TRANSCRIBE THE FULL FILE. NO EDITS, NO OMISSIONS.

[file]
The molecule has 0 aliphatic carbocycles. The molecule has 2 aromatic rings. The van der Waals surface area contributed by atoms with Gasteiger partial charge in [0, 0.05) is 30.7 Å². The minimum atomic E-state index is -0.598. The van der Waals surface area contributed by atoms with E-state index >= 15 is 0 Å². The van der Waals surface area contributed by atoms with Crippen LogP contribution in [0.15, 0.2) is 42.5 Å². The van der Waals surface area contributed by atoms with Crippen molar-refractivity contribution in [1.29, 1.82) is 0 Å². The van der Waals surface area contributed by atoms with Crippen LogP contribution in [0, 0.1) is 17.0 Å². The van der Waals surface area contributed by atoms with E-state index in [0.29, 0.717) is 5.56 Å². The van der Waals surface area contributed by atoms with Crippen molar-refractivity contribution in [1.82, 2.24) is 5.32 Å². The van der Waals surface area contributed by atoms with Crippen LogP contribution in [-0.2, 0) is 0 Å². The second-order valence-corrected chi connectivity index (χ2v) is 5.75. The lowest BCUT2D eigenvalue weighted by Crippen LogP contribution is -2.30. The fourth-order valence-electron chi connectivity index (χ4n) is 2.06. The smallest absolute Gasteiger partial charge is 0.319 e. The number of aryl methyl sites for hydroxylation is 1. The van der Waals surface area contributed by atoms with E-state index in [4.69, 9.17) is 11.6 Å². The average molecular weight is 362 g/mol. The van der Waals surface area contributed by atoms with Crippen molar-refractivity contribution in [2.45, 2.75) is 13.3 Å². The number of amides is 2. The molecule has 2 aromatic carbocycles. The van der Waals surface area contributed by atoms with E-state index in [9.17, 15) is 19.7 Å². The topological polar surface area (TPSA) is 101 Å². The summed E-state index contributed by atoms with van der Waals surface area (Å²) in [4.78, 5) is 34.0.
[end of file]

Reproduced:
The molecule has 0 aliphatic carbocycles. The molecule has 2 aromatic rings. The van der Waals surface area contributed by atoms with Gasteiger partial charge in [0, 0.05) is 30.7 Å². The minimum atomic E-state index is -0.598. The van der Waals surface area contributed by atoms with E-state index >= 15 is 0 Å². The van der Waals surface area contributed by atoms with Crippen LogP contribution in [0.15, 0.2) is 42.5 Å². The van der Waals surface area contributed by atoms with Crippen molar-refractivity contribution in [1.29, 1.82) is 0 Å². The van der Waals surface area contributed by atoms with Crippen LogP contribution in [0, 0.1) is 17.0 Å². The van der Waals surface area contributed by atoms with E-state index in [0.29, 0.717) is 5.56 Å². The van der Waals surface area contributed by atoms with Crippen molar-refractivity contribution in [1.82, 2.24) is 5.32 Å². The van der Waals surface area contributed by atoms with Crippen LogP contribution in [-0.2, 0) is 0 Å². The second-order valence-corrected chi connectivity index (χ2v) is 5.75. The lowest BCUT2D eigenvalue weighted by Crippen LogP contribution is -2.30. The fourth-order valence-electron chi connectivity index (χ4n) is 2.06. The smallest absolute Gasteiger partial charge is 0.319 e. The number of aryl methyl sites for hydroxylation is 1. The van der Waals surface area contributed by atoms with E-state index in [4.69, 9.17) is 11.6 Å². The average molecular weight is 362 g/mol. The van der Waals surface area contributed by atoms with Crippen molar-refractivity contribution in [2.45, 2.75) is 13.3 Å². The number of amides is 2. The molecule has 2 aromatic carbocycles. The van der Waals surface area contributed by atoms with E-state index in [9.17, 15) is 19.7 Å². The topological polar surface area (TPSA) is 101 Å². The summed E-state index contributed by atoms with van der Waals surface area (Å²) in [4.78, 5) is 34.0.